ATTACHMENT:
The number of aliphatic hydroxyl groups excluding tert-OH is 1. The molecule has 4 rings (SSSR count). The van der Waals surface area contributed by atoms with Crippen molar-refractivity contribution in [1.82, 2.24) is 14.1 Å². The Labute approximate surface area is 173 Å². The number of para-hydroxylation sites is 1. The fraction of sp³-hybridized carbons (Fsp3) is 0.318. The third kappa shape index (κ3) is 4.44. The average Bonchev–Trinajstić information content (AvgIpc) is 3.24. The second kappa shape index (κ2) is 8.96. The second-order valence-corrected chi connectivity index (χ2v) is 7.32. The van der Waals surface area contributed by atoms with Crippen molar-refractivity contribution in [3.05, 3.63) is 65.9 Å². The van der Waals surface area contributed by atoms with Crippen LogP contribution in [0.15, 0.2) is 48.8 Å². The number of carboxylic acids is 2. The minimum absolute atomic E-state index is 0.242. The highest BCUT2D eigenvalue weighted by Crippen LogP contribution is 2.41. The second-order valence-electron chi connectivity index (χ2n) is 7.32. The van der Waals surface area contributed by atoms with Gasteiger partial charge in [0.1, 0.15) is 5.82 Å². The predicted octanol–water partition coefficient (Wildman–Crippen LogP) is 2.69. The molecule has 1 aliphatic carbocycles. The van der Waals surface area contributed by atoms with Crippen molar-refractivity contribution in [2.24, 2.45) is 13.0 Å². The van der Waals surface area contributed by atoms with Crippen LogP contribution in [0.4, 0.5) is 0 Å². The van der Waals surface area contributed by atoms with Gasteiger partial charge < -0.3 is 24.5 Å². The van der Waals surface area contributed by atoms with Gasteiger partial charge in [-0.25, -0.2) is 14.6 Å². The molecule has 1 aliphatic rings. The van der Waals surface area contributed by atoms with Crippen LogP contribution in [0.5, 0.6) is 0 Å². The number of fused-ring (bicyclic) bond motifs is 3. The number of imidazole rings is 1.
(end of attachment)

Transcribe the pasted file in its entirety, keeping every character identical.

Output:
The number of aliphatic hydroxyl groups excluding tert-OH is 1. The molecule has 4 rings (SSSR count). The van der Waals surface area contributed by atoms with Crippen molar-refractivity contribution in [1.82, 2.24) is 14.1 Å². The Labute approximate surface area is 173 Å². The number of para-hydroxylation sites is 1. The fraction of sp³-hybridized carbons (Fsp3) is 0.318. The third kappa shape index (κ3) is 4.44. The average Bonchev–Trinajstić information content (AvgIpc) is 3.24. The second kappa shape index (κ2) is 8.96. The second-order valence-corrected chi connectivity index (χ2v) is 7.32. The van der Waals surface area contributed by atoms with Crippen molar-refractivity contribution in [3.05, 3.63) is 65.9 Å². The van der Waals surface area contributed by atoms with Crippen LogP contribution in [0.15, 0.2) is 48.8 Å². The number of carboxylic acids is 2. The minimum absolute atomic E-state index is 0.242. The highest BCUT2D eigenvalue weighted by Crippen LogP contribution is 2.41. The second-order valence-electron chi connectivity index (χ2n) is 7.32. The van der Waals surface area contributed by atoms with Gasteiger partial charge in [0.1, 0.15) is 5.82 Å². The predicted octanol–water partition coefficient (Wildman–Crippen LogP) is 2.69. The molecule has 1 aliphatic carbocycles. The van der Waals surface area contributed by atoms with Crippen molar-refractivity contribution in [2.24, 2.45) is 13.0 Å². The van der Waals surface area contributed by atoms with Crippen LogP contribution in [0.4, 0.5) is 0 Å². The van der Waals surface area contributed by atoms with Gasteiger partial charge < -0.3 is 24.5 Å². The van der Waals surface area contributed by atoms with Gasteiger partial charge in [-0.25, -0.2) is 14.6 Å². The molecule has 1 aliphatic rings. The van der Waals surface area contributed by atoms with Crippen LogP contribution in [0.5, 0.6) is 0 Å². The number of fused-ring (bicyclic) bond motifs is 3. The number of imidazole rings is 1.